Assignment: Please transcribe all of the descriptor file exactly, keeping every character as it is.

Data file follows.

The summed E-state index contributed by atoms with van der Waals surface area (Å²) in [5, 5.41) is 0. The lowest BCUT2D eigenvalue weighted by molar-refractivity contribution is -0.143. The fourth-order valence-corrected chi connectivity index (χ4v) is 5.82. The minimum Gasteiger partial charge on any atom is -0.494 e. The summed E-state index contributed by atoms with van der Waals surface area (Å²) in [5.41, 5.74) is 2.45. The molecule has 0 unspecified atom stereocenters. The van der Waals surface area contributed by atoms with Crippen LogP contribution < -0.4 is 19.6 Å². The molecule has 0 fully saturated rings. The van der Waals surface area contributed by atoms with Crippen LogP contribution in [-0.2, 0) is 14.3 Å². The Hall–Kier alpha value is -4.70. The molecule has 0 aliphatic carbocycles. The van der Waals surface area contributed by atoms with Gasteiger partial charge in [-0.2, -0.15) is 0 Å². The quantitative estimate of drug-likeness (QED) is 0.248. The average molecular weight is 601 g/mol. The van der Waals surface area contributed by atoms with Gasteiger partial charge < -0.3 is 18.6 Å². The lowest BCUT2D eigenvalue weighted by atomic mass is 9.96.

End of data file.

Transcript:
The summed E-state index contributed by atoms with van der Waals surface area (Å²) in [5, 5.41) is 0. The lowest BCUT2D eigenvalue weighted by molar-refractivity contribution is -0.143. The fourth-order valence-corrected chi connectivity index (χ4v) is 5.82. The minimum Gasteiger partial charge on any atom is -0.494 e. The summed E-state index contributed by atoms with van der Waals surface area (Å²) in [5.41, 5.74) is 2.45. The molecule has 0 unspecified atom stereocenters. The van der Waals surface area contributed by atoms with Crippen LogP contribution < -0.4 is 19.6 Å². The molecule has 0 fully saturated rings. The van der Waals surface area contributed by atoms with Crippen LogP contribution in [-0.2, 0) is 14.3 Å². The Hall–Kier alpha value is -4.70. The molecule has 0 aliphatic carbocycles. The van der Waals surface area contributed by atoms with Gasteiger partial charge in [-0.2, -0.15) is 0 Å². The quantitative estimate of drug-likeness (QED) is 0.248. The average molecular weight is 601 g/mol. The van der Waals surface area contributed by atoms with Gasteiger partial charge < -0.3 is 18.6 Å². The lowest BCUT2D eigenvalue weighted by atomic mass is 9.96.